The DUDE RANCHER pattern is our spin on the traditional “western snap” shirt. It features the expected western-style front and back curved yokes and arcuate panels. The playful “M” branding on the chest pockets is disguised as decorative stitching. The tricked-out forearm pattern and intricate one-piece elbow/cuff reinforcement diamond-shaped placket is quite a garment construction tour de force, for anyone who knows his/her way around a sewing machine.
Our shirt features painted metal snaps, reminiscent of 50’s Ranchcraft or Blue Bell shirts, initially featured on the 2013 MF® Sportsman printed flannel Camp Shirts. If pearl snap buttons are more-commonly associated with traditional western shirts, these metal snaps are a bit more subdued and utilitarian.
We are introducing a new fabric this fall, an original plaid milled exclusively for us in Japan, and inspired by a beautiful 1950s Levi’s longhorn western shirt, belonging to a “Joan Saxe”, obviously a woman with exquisite tastes.
Our interpretation of that vintage textile is a selvedge 8.25 Oz. woven plaid cotton flannel, with red and white dominant tones, and featuring actual indigo-dyed yarns in the weave. Our fabric, quite heavy and with a crisp dry hand, will over time fade to the tones of the vintage specimen.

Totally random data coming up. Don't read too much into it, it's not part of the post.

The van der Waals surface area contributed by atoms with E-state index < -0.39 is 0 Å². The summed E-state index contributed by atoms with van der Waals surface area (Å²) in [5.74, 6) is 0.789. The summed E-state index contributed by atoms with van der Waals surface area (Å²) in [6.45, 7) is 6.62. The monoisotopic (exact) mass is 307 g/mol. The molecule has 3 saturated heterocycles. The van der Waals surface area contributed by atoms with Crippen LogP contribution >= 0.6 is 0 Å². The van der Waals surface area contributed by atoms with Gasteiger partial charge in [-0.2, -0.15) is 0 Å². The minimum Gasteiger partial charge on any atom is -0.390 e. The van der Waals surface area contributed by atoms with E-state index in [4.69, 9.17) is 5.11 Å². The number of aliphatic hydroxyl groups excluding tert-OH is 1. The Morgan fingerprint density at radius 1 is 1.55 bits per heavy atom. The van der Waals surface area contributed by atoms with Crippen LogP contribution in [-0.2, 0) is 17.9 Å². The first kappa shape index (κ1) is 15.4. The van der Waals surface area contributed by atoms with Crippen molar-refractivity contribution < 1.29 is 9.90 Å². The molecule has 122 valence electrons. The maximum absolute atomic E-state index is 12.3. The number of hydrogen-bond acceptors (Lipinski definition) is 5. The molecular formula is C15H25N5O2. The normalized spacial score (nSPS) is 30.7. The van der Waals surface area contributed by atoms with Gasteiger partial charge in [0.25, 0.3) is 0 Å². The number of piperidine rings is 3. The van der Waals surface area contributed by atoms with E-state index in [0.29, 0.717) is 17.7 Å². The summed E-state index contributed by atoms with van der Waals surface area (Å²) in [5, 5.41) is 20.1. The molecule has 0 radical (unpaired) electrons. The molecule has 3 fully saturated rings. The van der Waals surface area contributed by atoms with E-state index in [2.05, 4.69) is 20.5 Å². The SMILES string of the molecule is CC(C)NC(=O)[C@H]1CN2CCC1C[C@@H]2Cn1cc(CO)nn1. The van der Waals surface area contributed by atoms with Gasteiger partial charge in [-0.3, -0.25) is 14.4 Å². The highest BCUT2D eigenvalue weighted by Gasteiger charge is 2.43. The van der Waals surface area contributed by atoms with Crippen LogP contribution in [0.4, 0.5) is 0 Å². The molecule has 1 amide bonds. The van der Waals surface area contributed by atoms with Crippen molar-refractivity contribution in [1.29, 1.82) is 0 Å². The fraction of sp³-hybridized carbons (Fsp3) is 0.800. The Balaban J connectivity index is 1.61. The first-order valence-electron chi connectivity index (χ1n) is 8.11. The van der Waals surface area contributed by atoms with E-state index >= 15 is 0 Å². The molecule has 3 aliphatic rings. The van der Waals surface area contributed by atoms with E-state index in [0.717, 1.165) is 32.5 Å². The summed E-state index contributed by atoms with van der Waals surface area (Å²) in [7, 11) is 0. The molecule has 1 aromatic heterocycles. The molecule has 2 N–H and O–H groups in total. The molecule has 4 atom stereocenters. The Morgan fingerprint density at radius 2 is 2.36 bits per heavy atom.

The DUDE RANCHER western snap shirt “Joan” plaid flannel is designed in California by Mister Freedom® and manufactured in Japan by Sugar Cane Co.
Original 100% cotton woven plaid flannel, 8.25 Oz., selvedge, white and red dominant with indigo yarn highlights, milled in Japan exclusively for mfsc.
* An original mfsc pattern, inspired by traditional western-style shirts.
* Traditional western-wear arcuate front and back yokes.
* Attractive pointy pocket flaps, complementing the yoke pattern.
* 1950’s-style painted metal snaps (the paint will chip with age.)
* Tonal stitching.
* Original curvy “M” decorative stitching on pockets.
* Fancy diamond-shaped cuff/elbow reinforcement patch.
* Vintage style selvedge side gussets.
* Rounded shirt tails.
* 100% cotton hi-count stitching.
* Original MF® mfsc “TRUCK STOP” woven label.
* Made in Japan.
The “Joan” Plaid DUDE RANCHER comes RAW/unwashed. This shirt is cut so that the measurements match the labeling after an initial cold soak/line dry.
We recommend this usual protocol before wearing:
- Cold soak for about 30-40mn, with occasional hand agitation.
- Spin dry and line dry.
- Hang until fully dry.
I opted for a SMALL, for a trim, traditional western “cowboy” shirt fit (5.7’’ approx. 150 Lbs), sizing down from my usual Medium in mfsc shirting.
Please refer to sizing chart for approximate raw/soaked measurements. Soaked = 30mn cold soak, spin dry and line dry.
Machine wash on DELICATE, cold water, mild eco-friendly detergent. Hang dry.
Wash with similarly-colored garments.
Do not use the washer’s heavy-duty cycle. Heat dryer is also not recommended and may result in excessive shrinkage.
Available RAW (unwashed)
Available from www.misterfreedom.com, our Los Angeles brick & mortar store, and fine retailers around the World.
Email firstname.lastname@example.org or call 323-653-2014 with any questions unanswered above.
Thank you for your support.